Has Shakespeare Lost his Head?


Folklore has long claimed that in 1794, a doctor robbed Shakespeare’s grave and made off with his head—perhaps to win a bet. Archaeologists have now discovered evidence that the tall tale may have some truth. (The New York Times)

Use our resources to learn more about Shakespeare’s relevance today and the Britain of his day.

Teachers, scroll down for a quick list of key resources in our Teachers’ Toolkit.

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Shakespeare’s epitaph threatens a curse upon anyone who disturbs his grave. It reads, “Good friend, for Jesus’ sake forebeare/ To digg the dust enclosed heare/ Bleste be the man that spares thes stones, / And curst be he that moves my bones.” Photograph by Dean Conger, National Geographic.
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Shakespeare (or most of him) is believed to be buried in this church, the Church of the Holy Trinity in Stratford-upon-Avon, United Kingdom. Photograph by Dean Conger and John E. Fletcher, National Geographic.

Discussion Ideas

  • How could researchers tell Shakespeare’s grave had been disturbed without disturbing it further?
    • They used ground-penetrating radar. Radar is a method of determining the presence, location, and even the velocity of an object using radio waves or microwaves.
      • A radar transmitter releases radio waves through the ground, which reflect off any object in their path.
      • The rate at which the waves reflect off of different objects and back to the surface helps researchers produce a map of what’s underground and at what depth.
    • Results from the radar scan showed the bottom half of Shakespeare’s grave was untouched, but the top of half—where his skull should be—had an unknown box-like structure in its place. This may be material that was used to repair the floor after a break-in.


  • What myths and legends about Shakespeare’s grave does the radar evidence support or disprove?
    • An article printed in Argosy Magazine in the late 19th century claims that in 1794, a doctor named Frank Chambers led a team of grave robbers into the Bard’s grave.
      • Supposedly, Dr. Chambers got away with Shakespeare’s skull and later sold it for 300 British pounds to politician Horace Walpole.
        • This tale had been traditionally dismissed as myth, but researchers found it to be surprisingly accurate in its details. In particular, the shallow depth of the grave mentioned in the magazine article matches the measurements produced by radar scans.
    • Some myths have asserted that Shakespeare’s grave may actually be empty.
      • Radar scans show there is definitely a body in Shakespeare’s grave—hopefully, it’s Shakespeare’s.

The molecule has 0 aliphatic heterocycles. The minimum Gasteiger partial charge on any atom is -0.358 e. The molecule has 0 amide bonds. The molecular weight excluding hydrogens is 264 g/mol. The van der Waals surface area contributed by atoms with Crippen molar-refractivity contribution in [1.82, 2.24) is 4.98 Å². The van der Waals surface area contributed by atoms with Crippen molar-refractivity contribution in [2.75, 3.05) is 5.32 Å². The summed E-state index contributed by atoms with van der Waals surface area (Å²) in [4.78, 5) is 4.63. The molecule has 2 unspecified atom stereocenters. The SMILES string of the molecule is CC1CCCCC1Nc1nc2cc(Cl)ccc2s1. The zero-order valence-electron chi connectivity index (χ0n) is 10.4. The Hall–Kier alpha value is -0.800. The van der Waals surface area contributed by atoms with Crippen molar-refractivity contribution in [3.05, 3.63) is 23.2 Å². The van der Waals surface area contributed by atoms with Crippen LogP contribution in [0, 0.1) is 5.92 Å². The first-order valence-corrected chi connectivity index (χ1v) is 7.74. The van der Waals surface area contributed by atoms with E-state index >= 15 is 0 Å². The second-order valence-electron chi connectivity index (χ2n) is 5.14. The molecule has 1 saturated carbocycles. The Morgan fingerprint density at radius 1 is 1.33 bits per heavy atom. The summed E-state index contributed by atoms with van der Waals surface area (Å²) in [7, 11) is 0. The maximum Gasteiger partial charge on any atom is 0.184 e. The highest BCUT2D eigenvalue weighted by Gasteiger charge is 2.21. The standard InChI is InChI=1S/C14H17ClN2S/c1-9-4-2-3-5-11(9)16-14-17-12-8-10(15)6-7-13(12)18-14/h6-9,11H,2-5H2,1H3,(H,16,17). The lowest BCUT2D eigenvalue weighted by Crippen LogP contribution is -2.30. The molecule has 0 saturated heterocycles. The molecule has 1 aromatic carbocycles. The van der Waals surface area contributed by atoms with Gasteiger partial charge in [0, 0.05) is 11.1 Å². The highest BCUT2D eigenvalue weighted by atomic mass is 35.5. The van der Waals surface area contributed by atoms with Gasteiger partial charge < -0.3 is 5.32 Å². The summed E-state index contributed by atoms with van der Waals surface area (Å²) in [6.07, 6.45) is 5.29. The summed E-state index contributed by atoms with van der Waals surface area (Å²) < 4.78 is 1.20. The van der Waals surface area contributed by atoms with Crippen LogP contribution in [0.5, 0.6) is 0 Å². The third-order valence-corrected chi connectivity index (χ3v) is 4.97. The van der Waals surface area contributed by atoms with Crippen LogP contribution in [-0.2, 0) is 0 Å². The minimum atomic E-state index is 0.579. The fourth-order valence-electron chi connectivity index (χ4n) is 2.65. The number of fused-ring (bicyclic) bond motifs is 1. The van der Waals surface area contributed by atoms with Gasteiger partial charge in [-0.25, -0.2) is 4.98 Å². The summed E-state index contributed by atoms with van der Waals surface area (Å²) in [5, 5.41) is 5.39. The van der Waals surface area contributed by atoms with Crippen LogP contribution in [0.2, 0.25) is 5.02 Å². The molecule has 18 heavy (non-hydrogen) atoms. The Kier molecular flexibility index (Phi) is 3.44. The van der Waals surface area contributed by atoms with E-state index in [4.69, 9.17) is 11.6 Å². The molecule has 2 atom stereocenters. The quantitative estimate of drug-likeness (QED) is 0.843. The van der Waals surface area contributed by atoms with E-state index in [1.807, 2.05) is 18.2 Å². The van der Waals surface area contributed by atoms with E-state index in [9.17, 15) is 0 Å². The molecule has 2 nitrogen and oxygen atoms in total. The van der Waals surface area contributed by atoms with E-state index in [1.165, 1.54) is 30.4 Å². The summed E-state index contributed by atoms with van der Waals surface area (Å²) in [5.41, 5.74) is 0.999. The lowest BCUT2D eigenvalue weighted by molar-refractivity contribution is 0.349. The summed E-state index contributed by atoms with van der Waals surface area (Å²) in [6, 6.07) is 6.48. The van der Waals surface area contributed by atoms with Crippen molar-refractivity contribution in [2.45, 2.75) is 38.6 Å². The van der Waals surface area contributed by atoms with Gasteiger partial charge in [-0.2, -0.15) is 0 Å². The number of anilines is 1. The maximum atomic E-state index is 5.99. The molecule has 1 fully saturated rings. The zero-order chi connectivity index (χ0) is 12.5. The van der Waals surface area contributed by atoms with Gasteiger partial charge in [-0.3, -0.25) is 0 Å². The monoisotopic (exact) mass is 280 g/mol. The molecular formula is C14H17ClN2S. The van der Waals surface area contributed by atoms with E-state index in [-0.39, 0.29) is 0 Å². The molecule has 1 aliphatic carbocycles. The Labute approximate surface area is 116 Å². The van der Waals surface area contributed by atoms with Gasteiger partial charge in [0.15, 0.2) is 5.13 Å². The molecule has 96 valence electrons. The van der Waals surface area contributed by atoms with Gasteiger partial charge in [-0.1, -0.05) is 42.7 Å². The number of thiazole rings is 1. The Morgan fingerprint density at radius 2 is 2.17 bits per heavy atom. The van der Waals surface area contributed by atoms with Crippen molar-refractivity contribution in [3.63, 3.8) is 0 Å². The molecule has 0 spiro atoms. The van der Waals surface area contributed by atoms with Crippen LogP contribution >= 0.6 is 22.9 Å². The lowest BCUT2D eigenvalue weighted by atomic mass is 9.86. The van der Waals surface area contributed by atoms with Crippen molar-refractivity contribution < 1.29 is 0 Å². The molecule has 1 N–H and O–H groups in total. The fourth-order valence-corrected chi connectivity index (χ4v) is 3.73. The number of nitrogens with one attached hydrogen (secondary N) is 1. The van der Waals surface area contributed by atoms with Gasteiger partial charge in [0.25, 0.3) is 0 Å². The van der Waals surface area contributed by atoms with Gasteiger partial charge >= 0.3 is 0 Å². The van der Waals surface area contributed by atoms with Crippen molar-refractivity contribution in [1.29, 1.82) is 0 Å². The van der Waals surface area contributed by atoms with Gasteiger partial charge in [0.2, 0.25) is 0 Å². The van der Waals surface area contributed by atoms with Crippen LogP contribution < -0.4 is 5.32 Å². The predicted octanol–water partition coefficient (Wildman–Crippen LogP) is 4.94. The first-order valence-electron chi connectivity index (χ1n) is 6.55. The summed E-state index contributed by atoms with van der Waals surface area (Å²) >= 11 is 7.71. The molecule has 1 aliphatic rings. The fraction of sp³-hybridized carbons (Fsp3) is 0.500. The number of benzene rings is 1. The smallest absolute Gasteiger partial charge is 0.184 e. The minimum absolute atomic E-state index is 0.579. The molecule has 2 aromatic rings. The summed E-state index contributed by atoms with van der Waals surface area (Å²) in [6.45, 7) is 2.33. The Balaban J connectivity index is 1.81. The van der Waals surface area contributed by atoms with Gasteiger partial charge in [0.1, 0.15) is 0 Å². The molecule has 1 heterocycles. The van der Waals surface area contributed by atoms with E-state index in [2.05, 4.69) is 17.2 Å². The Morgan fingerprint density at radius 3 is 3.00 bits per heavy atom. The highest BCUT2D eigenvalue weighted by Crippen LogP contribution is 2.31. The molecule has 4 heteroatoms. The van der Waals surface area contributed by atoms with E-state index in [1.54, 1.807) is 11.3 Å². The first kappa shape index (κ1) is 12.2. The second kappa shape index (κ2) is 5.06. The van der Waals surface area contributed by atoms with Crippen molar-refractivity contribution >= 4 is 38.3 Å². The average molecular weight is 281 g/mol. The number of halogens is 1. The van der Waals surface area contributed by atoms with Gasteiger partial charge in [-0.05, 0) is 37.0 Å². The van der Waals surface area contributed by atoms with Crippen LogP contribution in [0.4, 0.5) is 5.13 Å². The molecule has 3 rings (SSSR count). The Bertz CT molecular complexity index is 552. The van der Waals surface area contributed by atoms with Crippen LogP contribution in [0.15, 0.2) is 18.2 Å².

• Shakespeare’s skull has been rumored to rest in a crypt in a nearby village called Beoley.
      • Researchers examined that skull and found it to belong to an unknown old woman. Where exactly Shakespeare’s skull might be remains a mystery.
    • Shakespeare himself may have written his epitaph, which claims the grave has a curse upon it.
      • The epitaph reads,“Good friend, for Jesus’ sake forebeare/ To digg the dust enclosed heare/ Bleste be the man that spares thes stones, / And curst be he that moves my bones.”
        • Are radar waves gentle enough that the archaeologists will escape the curse? Only time will tell.


  • Why would someone want Shakespeare’s skull?
    • In the late 18th century, a pseudoscience called phrenology was beginning to gain popularity.
      • Phrenology studies the shape of the skull in connection with intelligence and other character traits.
        • It’s possible someone stole Shakespeare’s skull to try to understand what made him a genius. Stealing from famous people’s graves for this reason was not entirely uncommon at the time.
    • The skull may have been stolen by a relative and possibly even reburied.
      • In Shakespeare’s day, mortality rates were much higher than today, and death may have felt ever-present. In this context, it wouldn’t have been seen as strange for a family member to desire to keep relics from a deceased loved one.
      • If a family member stole Shakespeare’s skull, it’s possible that person had it buried with him or herself, in hopes of being reunited after death.



Nat Geo: http://news.nationalgeographic.com/2016/03/160325-shakespeare-skull-stolen-missing-history-mystery/

Scientific American: http://www.scientificamerican.com/article/shakespeare-s-skull-may-have-been-stolen-by-grave-robbers/

BBC News: http://www.bbc.com/news/uk-england-coventry-warwickshire-35892218


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